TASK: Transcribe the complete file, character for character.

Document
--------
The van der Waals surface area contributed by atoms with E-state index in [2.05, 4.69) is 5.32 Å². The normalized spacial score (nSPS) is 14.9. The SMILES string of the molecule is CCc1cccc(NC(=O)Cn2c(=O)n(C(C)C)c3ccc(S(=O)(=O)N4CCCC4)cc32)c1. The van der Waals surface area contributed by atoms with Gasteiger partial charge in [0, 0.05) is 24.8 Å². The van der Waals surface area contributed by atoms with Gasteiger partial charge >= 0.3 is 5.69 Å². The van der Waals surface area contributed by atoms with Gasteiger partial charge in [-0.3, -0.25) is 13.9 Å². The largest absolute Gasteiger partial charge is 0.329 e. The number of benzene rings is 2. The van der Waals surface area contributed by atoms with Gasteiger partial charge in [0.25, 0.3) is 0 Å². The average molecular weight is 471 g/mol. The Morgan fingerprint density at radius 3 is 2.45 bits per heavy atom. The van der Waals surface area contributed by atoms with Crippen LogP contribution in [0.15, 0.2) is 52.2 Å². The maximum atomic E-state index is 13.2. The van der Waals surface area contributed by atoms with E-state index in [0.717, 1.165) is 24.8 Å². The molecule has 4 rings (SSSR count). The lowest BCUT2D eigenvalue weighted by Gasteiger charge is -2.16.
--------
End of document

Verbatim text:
The van der Waals surface area contributed by atoms with E-state index in [2.05, 4.69) is 5.32 Å². The normalized spacial score (nSPS) is 14.9. The SMILES string of the molecule is CCc1cccc(NC(=O)Cn2c(=O)n(C(C)C)c3ccc(S(=O)(=O)N4CCCC4)cc32)c1. The van der Waals surface area contributed by atoms with Gasteiger partial charge in [0, 0.05) is 24.8 Å². The van der Waals surface area contributed by atoms with Gasteiger partial charge >= 0.3 is 5.69 Å². The van der Waals surface area contributed by atoms with Gasteiger partial charge in [-0.3, -0.25) is 13.9 Å². The largest absolute Gasteiger partial charge is 0.329 e. The number of benzene rings is 2. The van der Waals surface area contributed by atoms with Gasteiger partial charge in [0.25, 0.3) is 0 Å². The average molecular weight is 471 g/mol. The Morgan fingerprint density at radius 3 is 2.45 bits per heavy atom. The van der Waals surface area contributed by atoms with Crippen LogP contribution in [0.15, 0.2) is 52.2 Å². The maximum atomic E-state index is 13.2. The van der Waals surface area contributed by atoms with E-state index in [0.717, 1.165) is 24.8 Å². The molecule has 4 rings (SSSR count). The lowest BCUT2D eigenvalue weighted by Gasteiger charge is -2.16.